I don’t know who first coined the phrase we have met the enemy and he is us. I first remember reading it in the comic strip Pogo, written by cartoonist Walt Kelly, featuring a group of animal characters who lived in the Okefenokkee Swamp.
Intended to be both humorous and convicting, it exposed the truth that we are often what we despise and criticize.
Protests aside, we are Patrick Crusius and Connor Betts.
At least in God’s eyes. And His opinion is the only one that really counts.
Two passages illustrate the point.
You have heard that it was said to those of old; You shall not commit adultery. But I say to you that whoever looks at a woman to lust for her has already committed adultery with her in his heart. (Matthew 5:27-28).
Lust is not just a dirty thought – it’s adultery in God’s book.
Whoever hates his brother is a murderer (1 John 3:15).
Hate is not just anger – it’s murder according to God.
If people could see our hearts, they would find out that some of us (many?) are serial adulterers and serial murderers.
And those are the Christians.
Another passage puts us in even deeper. James 2:10 says Whoever shall keep the whole law, and yet stumbles in one point, he is guilty of all. So you haven’t committed mass murder but you’ve lied, or gossiped, or stolen, or ____________ (fill in the blank).
That makes you a lawbreaker and as guilty as Patrick or Connor.
There’s no room for self-righteousness here. We all stand guilty of heinous crimes.
If you don’t like what I’m saying – I don’t either. I see myself as a law-abiding citizen. On top of that, I’m think I’m OK with God.
But I’m not and neither are you. Not in God’s kingdom anyway.
You might be a law-abiding citizen as far as the laws of this country are concerned but you’re not as far as God is concerned. At the Supreme Court of the Universe you would be found a serial sinner.
And that’s why Jesus came so we, each of us, can find forgiveness. If we confess our sins, He (God) is faithful and just to forgive us our sins and to cleanse us from all unrighteousness (1 John 1:9).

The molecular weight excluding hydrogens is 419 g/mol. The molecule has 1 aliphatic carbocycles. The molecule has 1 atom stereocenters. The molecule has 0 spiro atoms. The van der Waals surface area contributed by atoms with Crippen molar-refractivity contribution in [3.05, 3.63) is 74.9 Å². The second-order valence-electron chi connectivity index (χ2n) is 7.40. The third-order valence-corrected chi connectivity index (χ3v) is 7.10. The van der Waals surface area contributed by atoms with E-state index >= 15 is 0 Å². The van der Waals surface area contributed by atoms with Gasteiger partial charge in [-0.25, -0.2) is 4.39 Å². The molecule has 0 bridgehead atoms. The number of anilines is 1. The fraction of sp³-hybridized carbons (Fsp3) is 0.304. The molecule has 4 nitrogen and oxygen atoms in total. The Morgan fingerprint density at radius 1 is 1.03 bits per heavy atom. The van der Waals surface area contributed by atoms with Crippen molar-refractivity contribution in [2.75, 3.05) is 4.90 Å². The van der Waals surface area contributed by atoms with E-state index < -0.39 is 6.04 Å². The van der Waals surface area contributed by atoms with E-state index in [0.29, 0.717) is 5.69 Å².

Forgiven yes. That’s grace.
But we still sinned. We still committed adultery. We still murdered.
We would all be justifiably outraged if Patrick Crusius told the judge he was sorry – he confessed his sin; he asked for forgiveness, and the judge let him go because he was remorseful.
I know that the analogy breaks down (our sin was put on Jesus), but my point is, that is often how we treat our sin. It’s easy to confess our serial adultery (lust); our serial murders (hate) and walk away as if nothing happened.
Because, after all, we confessed it.
Why don’t we feel the same outrage over our sin as we do over their sin?
It’s not that Patrick Crusius and Connor Betts are us. It’s that we are them.
There is no difference between their sin and my sin. Without Jesus, were we to stand before God we would be equally guilty.
And that’s the sobering reality.
My point is that we are outraged by what happened in El Paso and Dayton, but we treat our sin differently. It’s not so bad.
But it is.
We need to be as outraged about our sin as we are about their sin.
It just depends on the perspective – and it’s God’s perspective that counts, not ours.
Stay in the Word